Let’s be honest here.

Is the drama over the ouster of the University of Virginia’s president so compelling because it makes us stare down the death of our culture’s sacred, wood-paneled, leather-bound idea of higher education?

Are we so worried that Thomas Jefferson’s “academic village” will be run like a fast-food chain? That the pride of the Old Dominion will turn into a drive-through degree mill that offers 25 percent off if you order online?

Or really, is it just the woman-on-woman smackdown that makes us all keep tuning in?

It has come down to a clash of two successful women, and they are both great characters, both firsts in their positions.

The woman doing the firing is a sharp-profiled, sharp-suited corporate leader who has busted chops in the male-dominated world of construction — “The Devil Wears Prada” and a hard hat. Her name, Helen E. Dragas, even sounds Hollywood. She is the university’s first female rector, and the classic Queen Bee.

The woman who was fired — and whose reinstatement students and faculty are rallying behind — is U-Va.’s first female president, Teresa Sullivan. She is a beloved, bespectacled professor and respected scholar in a softer discipline — sociology — and was admired for her quiet advocacy of women and open-door policy toward students. She zips around campus in her Smart car and teaches a sociology class.

Snape vs. Dumbledore, but female.

It is difficult to understand exactly why Dragas called for Sullivan’s resignation. The best we got was “philosophical differences” and a charge that she wasn't moving fast enough on a vision for the university’s future, in her two years there.

That’s why the Queen Bee scenario seems to make so much sense here. It is the classic archetype of the female leader, the lone woman who has succeeded but slams the doors on the sisters behind her. She wants no other woman to share her spotlight. Just about any woman I know has had one of these female bosses. Do you remember the Bee who stung you?

According to a 2010 study by the Workplace Bullying Institute, the Queen Bee is still buzzing over cubicles everywhere. Female bosses who bully their underlings target other women 80 percent of the time, according to the study.

“In 2007, the woman-on-woman bullying prevalence was 71 percent. Now it is 80 percent. Looks like the American workplace is growing ever more toxic for women, at the hands of women,” the study said.

And because the two are so different — Dragas and Sullivan — it’s easy to see why Dragas pined for the male president she knew, former president John T. Casteen, and had a difficult time seeing what everyone else loved so much about Sullivan.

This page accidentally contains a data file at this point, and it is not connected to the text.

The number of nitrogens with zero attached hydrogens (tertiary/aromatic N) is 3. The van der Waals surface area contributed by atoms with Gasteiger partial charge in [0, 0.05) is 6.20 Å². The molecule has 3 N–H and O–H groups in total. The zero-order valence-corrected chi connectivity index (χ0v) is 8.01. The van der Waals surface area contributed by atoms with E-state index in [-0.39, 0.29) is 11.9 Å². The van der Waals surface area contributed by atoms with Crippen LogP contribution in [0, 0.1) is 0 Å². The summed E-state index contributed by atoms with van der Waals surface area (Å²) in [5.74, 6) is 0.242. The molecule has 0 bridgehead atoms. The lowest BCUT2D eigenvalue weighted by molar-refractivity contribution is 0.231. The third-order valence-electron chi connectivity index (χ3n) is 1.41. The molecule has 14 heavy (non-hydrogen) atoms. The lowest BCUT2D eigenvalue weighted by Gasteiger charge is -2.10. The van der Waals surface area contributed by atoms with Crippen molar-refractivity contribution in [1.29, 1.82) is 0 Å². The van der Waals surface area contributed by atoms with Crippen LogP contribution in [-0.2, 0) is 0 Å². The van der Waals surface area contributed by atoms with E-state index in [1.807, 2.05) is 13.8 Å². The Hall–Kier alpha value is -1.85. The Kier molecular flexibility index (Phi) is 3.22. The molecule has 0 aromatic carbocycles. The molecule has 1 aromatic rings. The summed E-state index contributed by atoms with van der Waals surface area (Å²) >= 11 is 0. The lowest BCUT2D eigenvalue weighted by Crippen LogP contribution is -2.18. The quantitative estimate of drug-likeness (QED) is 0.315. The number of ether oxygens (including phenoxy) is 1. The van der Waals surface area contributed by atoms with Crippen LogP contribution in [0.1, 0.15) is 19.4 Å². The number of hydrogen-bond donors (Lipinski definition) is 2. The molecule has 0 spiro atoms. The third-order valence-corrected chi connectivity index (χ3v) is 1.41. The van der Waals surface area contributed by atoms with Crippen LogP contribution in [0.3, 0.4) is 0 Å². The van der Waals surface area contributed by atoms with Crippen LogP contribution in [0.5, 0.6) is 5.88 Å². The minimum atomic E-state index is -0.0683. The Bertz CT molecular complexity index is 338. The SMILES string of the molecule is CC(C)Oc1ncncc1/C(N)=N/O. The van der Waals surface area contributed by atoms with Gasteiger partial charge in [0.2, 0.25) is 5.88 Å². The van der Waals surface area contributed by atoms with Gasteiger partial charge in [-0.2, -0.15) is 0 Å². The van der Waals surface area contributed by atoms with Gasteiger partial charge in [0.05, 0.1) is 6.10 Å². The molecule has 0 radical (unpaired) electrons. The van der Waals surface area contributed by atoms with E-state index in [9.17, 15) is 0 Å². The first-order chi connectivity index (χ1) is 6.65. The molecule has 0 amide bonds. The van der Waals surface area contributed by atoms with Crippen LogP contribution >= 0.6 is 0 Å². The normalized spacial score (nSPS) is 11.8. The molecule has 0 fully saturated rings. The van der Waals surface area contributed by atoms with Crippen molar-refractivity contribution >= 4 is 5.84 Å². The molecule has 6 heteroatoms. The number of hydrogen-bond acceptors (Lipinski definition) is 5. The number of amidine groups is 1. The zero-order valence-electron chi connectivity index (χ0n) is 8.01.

But hold on. Another study released just this month and written about by our leadership columnist Jena McGregor said that Queen Bees are a dying breed, that the myth of woman-on-woman scheming and backstabbing in the workplace is on the wane.

A nonprofit research group called Catalyst found that women are more likely to be workplace mentors. In its study, 65 percent of women who received career development support are helping others get ahead compared with 56 percent of men. Meanwhile, 73 percent of the women developing new talent are developing women, compared with only 30 percent of men, according to the study.

As more women join the ranks of upper management, the workplace becomes less of the the winner-takes-all crucible that helped create the Queen Bee. On campus, the woman-versus-woman clash is not so important.

“I don't see this as a Queen Bee situation, no,” said Sharon Davie, the director of the University of Virginia Women’s Center.

Davie said the only way that gender plays a role in this issue is that having a female president at a university that was once known for its exclusion — in 1969, the Board of Visitors only allowed “qualified student wives and daughters of staff members” to attend class — shows amazing strides in diversity. But today, Sullivan is a great leader, not a great female leader.

“Terry Sullivan is a great leader, but not because she is a woman,” Davie said.

And what about Dragas? Is she the Bee?

“I don’t know her,” said Davie, who circulated a university-wide letter urging that the university reinstate Sullivan, but has restrained from trashing Dragas.

If Dragas were a man, the feelings wouldn’t be any different on campus, she said. And if Sullivan were male, students and faculty would be equally upset at the turmoil.

This probably has more to do with the culture that the two women come from. Dragas is the hard-charging executive of a family company, where her word is gospel whether it’s a good or a bad decision. Sullivan comes from the world of academia, where vision and consensus and cohesion are valued. Maybe, we are slowly coming to a place where an upheaval like this is about two leaders clashing, and not two women clashing.

If anything, this episode in U-Va history has shown that women can make just as big a mess of things as men.

To read previous columns, go to washingtonpost.com/dvorak.